FT letter on economics of pensions and risk - Ros Altmann

    Ros is a leading authority on later life issues, including pensions,
    social care and retirement policy. Numerous major awards have recognised
    her work to demystify finance and make pensions work better for people.
    She was the UK Pensions Minister from 2015 – 16 and is a member
    of the House of Lords where she sits as Baroness Altmann of Tottenham.

  • Ros Altmann

    Ros Altmann

    FT letter on economics of pensions and risk

    FT letter on economics of pensions and risk

    FT letter
    on economics of pensions and risk

    by Dr. Ros Altmann

    (All material on this page is subject to copyright and must not be reproduced without the author’s permission.)

    Joseph Stiglitz’s
    warnings to US policymakers (FT 21st March) excellently encapsulate
    the results of the UK’s past twenty year pension privatisation
    experiment. Offloading the costs of pension provision away from the
    state system onto employers or individual accounts, has left us with
    a pensions crisis, insecurity and poverty among the elderly, over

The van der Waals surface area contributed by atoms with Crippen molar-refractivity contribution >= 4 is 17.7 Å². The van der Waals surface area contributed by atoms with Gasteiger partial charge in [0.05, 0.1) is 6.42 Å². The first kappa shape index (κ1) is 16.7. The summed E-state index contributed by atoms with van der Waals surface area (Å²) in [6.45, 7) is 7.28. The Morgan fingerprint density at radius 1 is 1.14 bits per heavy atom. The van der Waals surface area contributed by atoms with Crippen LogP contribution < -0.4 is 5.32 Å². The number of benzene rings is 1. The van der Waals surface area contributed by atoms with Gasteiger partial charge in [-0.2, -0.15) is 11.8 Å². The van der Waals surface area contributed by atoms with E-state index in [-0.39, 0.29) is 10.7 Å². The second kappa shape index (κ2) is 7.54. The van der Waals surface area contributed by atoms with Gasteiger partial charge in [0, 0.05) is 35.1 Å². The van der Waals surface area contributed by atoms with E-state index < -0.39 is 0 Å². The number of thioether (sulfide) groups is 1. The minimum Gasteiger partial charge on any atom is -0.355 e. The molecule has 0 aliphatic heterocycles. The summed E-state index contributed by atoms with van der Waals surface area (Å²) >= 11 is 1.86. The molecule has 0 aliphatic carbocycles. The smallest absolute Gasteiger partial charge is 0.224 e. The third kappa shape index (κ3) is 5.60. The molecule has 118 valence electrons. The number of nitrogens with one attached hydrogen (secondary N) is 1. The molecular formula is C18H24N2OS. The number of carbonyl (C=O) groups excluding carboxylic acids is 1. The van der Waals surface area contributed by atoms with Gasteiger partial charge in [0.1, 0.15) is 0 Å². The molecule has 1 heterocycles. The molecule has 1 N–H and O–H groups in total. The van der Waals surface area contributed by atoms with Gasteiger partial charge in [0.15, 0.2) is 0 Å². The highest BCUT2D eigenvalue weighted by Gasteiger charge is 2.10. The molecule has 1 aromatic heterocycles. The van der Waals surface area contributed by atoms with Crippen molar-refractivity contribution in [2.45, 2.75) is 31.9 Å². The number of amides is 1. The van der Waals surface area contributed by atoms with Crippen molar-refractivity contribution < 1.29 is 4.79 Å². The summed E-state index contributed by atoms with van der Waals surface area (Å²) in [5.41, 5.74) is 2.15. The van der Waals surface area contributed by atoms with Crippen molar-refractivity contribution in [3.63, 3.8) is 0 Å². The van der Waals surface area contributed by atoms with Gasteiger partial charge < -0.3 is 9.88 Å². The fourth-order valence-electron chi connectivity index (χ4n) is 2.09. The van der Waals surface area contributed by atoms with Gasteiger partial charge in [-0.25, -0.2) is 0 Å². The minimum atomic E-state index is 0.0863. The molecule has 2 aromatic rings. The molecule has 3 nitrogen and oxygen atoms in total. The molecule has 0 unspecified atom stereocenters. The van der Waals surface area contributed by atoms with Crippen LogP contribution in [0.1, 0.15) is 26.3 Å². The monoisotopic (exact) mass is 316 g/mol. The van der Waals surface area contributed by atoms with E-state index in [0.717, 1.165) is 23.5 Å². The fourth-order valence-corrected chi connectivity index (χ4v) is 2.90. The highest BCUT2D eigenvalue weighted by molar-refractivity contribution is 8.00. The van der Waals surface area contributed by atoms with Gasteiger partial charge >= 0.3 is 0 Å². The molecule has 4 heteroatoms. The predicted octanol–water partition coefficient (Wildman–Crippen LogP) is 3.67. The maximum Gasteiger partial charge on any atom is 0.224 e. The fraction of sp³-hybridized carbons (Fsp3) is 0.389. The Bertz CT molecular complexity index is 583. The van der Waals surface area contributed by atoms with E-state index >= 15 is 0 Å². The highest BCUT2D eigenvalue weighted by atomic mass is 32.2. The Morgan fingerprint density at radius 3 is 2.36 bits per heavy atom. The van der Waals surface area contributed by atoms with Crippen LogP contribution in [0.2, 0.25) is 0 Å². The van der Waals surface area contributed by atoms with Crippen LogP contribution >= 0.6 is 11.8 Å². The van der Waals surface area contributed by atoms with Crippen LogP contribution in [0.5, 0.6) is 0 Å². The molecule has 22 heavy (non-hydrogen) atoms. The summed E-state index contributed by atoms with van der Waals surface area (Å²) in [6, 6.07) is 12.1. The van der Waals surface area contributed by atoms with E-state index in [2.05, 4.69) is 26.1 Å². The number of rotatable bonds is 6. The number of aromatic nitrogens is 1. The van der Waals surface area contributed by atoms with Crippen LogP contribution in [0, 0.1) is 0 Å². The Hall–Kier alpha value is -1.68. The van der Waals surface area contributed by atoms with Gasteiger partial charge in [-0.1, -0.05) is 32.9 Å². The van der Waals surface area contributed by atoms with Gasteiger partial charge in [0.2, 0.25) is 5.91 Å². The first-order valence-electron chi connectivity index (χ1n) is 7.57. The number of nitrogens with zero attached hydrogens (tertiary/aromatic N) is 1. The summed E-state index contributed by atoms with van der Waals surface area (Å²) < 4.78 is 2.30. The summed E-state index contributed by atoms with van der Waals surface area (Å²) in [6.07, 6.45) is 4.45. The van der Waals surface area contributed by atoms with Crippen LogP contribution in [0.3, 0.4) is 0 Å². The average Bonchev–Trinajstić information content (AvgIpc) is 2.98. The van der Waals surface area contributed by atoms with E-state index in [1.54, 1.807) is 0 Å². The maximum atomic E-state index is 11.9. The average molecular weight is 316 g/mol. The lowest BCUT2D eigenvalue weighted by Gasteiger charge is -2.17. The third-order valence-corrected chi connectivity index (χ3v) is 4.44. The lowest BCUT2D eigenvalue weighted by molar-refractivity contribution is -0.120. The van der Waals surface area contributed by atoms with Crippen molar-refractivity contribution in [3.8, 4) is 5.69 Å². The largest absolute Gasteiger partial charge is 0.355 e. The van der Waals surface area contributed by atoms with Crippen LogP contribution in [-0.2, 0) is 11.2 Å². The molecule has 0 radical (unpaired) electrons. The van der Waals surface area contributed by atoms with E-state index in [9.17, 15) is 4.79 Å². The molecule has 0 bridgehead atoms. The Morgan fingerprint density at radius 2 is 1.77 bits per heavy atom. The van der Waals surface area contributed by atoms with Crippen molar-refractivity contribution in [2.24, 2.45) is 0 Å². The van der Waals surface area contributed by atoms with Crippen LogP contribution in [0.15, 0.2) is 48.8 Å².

half of pensioners needing means tested benefits and mushrooming
    unfunded pension liabilities – for both public and private sector
    employers – which dwarf our national debt.

    There seems to be a fundamental misunderstanding of the economics of
    pensions. Transferring risk from state to private sectors does not
    make that risk disappear. The costs and risks of providing private
    pensions are too high and their ultimate failure to provide adequate
    incomes pushes the burden of support back onto the state anyway.

    The bottom line is that pensions, as we currently think of them, are
    unsustainable. We are trying to make them last too long. Rising
    numbers of people demanding decent pensions for decades, while not
    being part of the productive economy, is a recipe for long-term
    economic decline. And a huge waste of resources. We must re-think
    the whole concept of retirement. Part-time work and gradual
    withdrawal from the labour force at older ages would mean pensions
    supplementing earnings, not totally replacing them. Private savings
    cannot deliver enough to provide decades of decent pensions in
    future. Haven’t we learnt that already?

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